FijiWhen I arrived in Fiji I was struck by the beauty of the islands but I noticed that there was a haze over them. That day I explored the reefs around Bounty Island and was amazed by what I saw. After a wonderful day of exploring the reefs I was enjoying the evening with my classmates and we noticed a strange orange glow coming from Viti Levu (the mainland). It was a fire burning the sugarcane slash on a farm field. We would later see these fires up close burning on the roadside around the city of Nadi. I learned that the western part of Viti Levu is known as the “burning west.” Every year during the dry season the sugarcane crops are burned. This leaves the area covered in a brown haze that would be similar to anyone who has lived through the forest fire season of the Western United States. The sugarcane industry is a leftover of the colonial days, and is continuing to damage the islands. The runoff from these fields are choking the reefs, rivers, and destroying the livelihoods of the people of Fiji. But despite its damage the sugarcane industry is necessary for the livelihoods of many of the people of Fiji.

The part of the trip that stood out the most to my classmates and I was the time we spent on the Island of Vorovoro off the coast of Mali and Vanua Levu. The people of Vorovoro showed us their lives and their islands. We lived with them in their village and got to experience their way of life. We learned how to harvest and process coconuts and got to explore their Island and their reefs. We also learned their traditions and by honoring those traditions we became a part of their village. I remember playing soccer with the kids and sitting on the kava mat with the chief and the other members of the village. The necklace that I often wear is from Vorovoro. I will never forget Vorovoro and the people who live there who touched my life and the lives of my classmates.


Daron Williams (right) with classmates.

As part of the class I took on a research project of my own design. I decided to look into how various levels of community participation impacts relocation efforts caused by climate change. Living in the U.S., it can be easy to forget the damage already being done by climate change to people around the world. I got to meet with and interview the Turaga Nikoro (Village Head Man) of the village of Vunidogoloa. He told me a story about the people of the village trying to escape the rising water in the middle of night during a storm. Luckily for the people of Vunidogoloa they were successfully relocated to a new site but many other villages across the world are facing the same threat and they might not be so lucky. Too many kaivalagis continue to ignore the damage our activities are causing to vulnerable peoples around the world.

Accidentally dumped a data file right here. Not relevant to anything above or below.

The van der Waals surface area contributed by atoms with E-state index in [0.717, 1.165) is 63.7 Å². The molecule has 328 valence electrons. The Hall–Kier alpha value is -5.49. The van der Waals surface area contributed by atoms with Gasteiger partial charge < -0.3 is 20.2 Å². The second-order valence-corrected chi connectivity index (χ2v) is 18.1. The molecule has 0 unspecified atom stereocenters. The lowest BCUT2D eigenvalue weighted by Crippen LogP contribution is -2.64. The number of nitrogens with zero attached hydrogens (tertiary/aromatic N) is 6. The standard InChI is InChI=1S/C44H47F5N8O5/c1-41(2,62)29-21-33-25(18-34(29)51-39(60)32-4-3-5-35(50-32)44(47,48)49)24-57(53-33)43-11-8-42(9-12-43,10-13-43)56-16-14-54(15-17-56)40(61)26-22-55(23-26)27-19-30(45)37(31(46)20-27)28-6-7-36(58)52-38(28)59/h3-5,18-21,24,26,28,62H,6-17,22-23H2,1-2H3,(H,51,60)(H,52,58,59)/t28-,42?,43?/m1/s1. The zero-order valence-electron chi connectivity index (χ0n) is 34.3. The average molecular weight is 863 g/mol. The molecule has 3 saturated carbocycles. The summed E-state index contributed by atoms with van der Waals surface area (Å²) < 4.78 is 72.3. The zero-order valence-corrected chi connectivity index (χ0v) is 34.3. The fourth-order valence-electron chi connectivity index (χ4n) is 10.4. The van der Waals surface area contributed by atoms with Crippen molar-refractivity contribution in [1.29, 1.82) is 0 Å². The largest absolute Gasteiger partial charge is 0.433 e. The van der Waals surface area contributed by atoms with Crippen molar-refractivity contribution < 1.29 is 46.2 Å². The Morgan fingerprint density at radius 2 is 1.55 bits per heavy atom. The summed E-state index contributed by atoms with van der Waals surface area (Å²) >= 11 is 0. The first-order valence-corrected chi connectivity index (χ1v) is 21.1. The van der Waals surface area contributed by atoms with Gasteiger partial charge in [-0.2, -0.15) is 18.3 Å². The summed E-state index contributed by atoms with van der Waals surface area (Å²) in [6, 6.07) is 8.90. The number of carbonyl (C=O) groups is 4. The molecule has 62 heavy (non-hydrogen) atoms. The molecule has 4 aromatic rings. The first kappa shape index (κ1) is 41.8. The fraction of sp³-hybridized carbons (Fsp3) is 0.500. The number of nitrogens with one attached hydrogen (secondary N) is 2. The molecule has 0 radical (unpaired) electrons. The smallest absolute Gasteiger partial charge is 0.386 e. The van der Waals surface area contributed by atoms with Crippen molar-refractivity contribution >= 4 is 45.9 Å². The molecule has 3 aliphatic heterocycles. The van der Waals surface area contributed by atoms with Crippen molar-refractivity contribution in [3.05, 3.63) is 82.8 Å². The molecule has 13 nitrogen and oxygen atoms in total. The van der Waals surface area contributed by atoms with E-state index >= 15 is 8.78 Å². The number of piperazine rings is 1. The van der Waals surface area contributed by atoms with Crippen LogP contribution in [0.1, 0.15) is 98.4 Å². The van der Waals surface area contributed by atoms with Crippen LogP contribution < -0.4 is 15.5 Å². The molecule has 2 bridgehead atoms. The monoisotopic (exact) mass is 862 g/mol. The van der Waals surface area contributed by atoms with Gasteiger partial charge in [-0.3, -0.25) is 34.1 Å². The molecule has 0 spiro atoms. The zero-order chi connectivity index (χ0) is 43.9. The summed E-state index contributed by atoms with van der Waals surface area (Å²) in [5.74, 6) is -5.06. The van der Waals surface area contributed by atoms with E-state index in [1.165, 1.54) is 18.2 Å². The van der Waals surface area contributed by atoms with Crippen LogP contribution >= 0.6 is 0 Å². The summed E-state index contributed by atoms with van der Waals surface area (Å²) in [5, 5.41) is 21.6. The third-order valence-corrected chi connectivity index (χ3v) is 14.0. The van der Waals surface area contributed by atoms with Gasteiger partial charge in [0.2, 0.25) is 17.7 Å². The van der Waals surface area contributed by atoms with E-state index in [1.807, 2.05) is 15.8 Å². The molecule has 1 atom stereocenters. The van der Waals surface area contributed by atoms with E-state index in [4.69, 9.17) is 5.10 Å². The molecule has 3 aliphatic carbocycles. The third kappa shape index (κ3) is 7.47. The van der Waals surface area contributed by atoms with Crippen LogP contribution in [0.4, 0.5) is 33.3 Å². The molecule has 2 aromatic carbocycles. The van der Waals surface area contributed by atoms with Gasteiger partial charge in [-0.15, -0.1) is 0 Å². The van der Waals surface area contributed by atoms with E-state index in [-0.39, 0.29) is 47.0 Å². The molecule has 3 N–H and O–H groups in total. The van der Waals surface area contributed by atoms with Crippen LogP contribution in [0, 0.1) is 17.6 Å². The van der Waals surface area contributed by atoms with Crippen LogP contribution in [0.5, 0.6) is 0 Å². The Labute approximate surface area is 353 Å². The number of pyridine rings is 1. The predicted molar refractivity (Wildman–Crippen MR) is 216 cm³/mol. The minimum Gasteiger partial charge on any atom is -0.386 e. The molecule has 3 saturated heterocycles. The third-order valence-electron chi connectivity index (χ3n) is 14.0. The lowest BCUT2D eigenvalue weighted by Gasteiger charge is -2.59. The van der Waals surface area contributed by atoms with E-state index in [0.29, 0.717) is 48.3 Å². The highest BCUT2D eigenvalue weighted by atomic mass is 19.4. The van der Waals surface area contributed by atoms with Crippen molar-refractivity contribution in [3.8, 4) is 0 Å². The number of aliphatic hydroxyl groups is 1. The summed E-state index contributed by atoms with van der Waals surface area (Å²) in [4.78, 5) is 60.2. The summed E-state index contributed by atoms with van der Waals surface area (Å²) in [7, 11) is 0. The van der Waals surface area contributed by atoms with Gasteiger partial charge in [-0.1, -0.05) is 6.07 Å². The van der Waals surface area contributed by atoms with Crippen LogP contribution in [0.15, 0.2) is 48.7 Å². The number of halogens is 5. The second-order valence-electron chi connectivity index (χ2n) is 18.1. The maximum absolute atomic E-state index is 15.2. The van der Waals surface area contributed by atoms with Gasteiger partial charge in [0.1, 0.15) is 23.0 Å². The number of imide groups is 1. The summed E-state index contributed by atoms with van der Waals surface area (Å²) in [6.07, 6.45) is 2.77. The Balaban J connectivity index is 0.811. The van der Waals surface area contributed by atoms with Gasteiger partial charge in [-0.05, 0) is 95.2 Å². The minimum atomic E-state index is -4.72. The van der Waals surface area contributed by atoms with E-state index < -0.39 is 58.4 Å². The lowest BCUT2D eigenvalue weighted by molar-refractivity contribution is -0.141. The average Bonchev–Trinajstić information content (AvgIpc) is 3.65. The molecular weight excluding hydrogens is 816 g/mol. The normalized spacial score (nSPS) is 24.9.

My time in Fiji is something that I will never forget. Each of our internal worldviews is shaped by the experiences we gain as we travel through our lives. This model of the world is our guide as we make decisions and make our choices. I’m glad that I will have the people of Fiji as my guides as I continue my journey through life. Let us all remember that our choices have global impacts and let us all remember that our worldviews are limited by the scope of our own experiences.

Fiji Class

Evergreen students in Fiji.

Letter from the Director, Fall 2014

By Kevin Francis, Graduate Program on the Environment Director.


Kevin Francis, MES Director

I have been obsessively checking the weather forecast for Eatonville this week. For the past two weeks in gCORE we have been preparing for a field trip to Pack Forest and Mount Rainier. We read about the history of ecological succession and studied primary production and nutrient cycling in forests. We read Jon Luoma’s The Hidden Forest, a compelling account of research at H. J. Andrews Experimental Forest in Oregon. And we dissected an article describing research conducted at Pack Forest on the long-term consequences of fertilization on forest productivity. During our visit, we will collect data that extends the original study—“completed” in 2006—to 2014. Field trips in mid-October can be a soggy affair but we have (mostly) lucked out on weather the past couple of years. We will, of course, be out in the field even if it’s cold and rainy—but that does not stop me from stalking Eatonville on www.wunderground.com.